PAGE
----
Digital Cameras

Polaroid's new analog instant camera is enhanced by an app

Polaroid's new analog instant ...
The smartphone-controlled Polaroid OneStep+, on display at IFA 2018
The smartphone-controlled Polaroid OneStep+, on display at IFA 2018
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The smartphone-controlled Polaroid OneStep+, on display at IFA 2018
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The smartphone-controlled Polaroid OneStep+, on display at IFA 2018
The Polaroid OneStep+ is priced at $160
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The Polaroid OneStep+ is priced at $160
The Polaroid OneStep+ features a portrait lens, in addition to its regular lens
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The Polaroid OneStep+ features a portrait lens, in addition to its regular lens

While there may indeed be a retro appeal to analog instant cameras, digital cameras do certainly make some things easier. Polaroid has decided to combine the two – sort of – in the form of the smartphone-controlled OneStep+.

Announced this Wednesday at the IFA 2018 tech show in Berlin, the camera itself captures images using analog technology – this is unlike some other Polaroids we've seen, that spit out old-school instant prints but utilize digital imaging systems.

Utilizing an accompanying iOS/Android app on their Bluetooth-linked smartphone, One Step+ users can do a number of things. These include:

  • Taking double exposures
  • Holding the shutter open for time-exposure photography, in which they can "paint with light" (i.e: move a light source around within the shot, creating trails of light in the final still image)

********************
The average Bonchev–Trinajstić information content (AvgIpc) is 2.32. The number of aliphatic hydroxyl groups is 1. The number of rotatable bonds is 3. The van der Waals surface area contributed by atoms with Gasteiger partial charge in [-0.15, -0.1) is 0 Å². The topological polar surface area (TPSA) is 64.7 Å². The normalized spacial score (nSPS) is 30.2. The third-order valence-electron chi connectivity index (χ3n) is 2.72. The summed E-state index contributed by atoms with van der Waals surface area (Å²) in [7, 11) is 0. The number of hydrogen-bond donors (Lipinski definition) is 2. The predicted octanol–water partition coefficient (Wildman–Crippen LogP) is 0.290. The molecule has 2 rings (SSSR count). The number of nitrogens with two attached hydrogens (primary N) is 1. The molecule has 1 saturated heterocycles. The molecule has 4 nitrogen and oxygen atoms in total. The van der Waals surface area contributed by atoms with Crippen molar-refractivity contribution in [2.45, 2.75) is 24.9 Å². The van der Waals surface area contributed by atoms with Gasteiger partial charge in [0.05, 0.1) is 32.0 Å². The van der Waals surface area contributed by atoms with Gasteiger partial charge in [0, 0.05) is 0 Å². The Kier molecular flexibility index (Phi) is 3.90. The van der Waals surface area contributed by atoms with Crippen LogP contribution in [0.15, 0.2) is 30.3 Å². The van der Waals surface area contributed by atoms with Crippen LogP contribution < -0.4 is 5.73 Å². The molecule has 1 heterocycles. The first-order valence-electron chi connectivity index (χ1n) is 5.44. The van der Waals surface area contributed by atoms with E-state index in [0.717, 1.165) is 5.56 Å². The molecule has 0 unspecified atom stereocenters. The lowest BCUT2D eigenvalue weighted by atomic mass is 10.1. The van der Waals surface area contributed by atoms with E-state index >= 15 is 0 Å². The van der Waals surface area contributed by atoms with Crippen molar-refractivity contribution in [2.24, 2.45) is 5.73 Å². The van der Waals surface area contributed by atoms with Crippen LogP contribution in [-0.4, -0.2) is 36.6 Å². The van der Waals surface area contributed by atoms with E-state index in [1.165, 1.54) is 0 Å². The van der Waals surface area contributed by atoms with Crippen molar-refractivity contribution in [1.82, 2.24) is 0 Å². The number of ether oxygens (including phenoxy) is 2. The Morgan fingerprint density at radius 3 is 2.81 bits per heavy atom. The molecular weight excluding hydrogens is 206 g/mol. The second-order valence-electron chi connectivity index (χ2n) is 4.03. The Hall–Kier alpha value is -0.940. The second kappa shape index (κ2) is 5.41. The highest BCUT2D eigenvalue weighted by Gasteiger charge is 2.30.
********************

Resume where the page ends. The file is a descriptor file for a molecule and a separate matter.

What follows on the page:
• Activating a timer that waits up to 25 seconds before taking a photo
  • Remotely triggering the camera either via a button on the app, or using a noise (such as a hand-clap) that's detected by the phone
  • Scanning prints while they're still in the camera, allowing the resulting digital versions to be cropped, adjusted and shared online

The Polaroid OneStep+ is now available via the link below, priced at US$160 (print paper not included). It's demonstrated in the following video.
Source: Polaroid

Meet the Polaroid OneStep+ Camera

1 comment
Gregg Eshelman
These cameras can use The Impossible Project film packs made for old SX-70 and compatible Polaroid cameras. They also use the new Polaroid branded I-Type film packs that don't have a battery. An issue with both of those is The Impossible Project's film is thicker than original Polaroid, so they could only fit 8 shots with a battery into the space Polaroid put 10. What doesn't make sense is why I-Type film is also only 8 shots. Without the battery there should be room for 10 or at least 9. These new cameras have only 8 indicator LEDs so it's apparent that 8 shots was decided on early in the design process for this new camera. How The Impossible Project started was a group of people bought equipment from a shut down Polaroid film factory in Europe. IIRC it had been the last place their film was made. While the owners of the Polaroid trademarks and other IP were willing to sell the equipment, they wouldn't sell or license their chemical formulas and other specific information on what went into the film. So they had to reverse engineer it, which is why TIP film is thicker than original SX-70.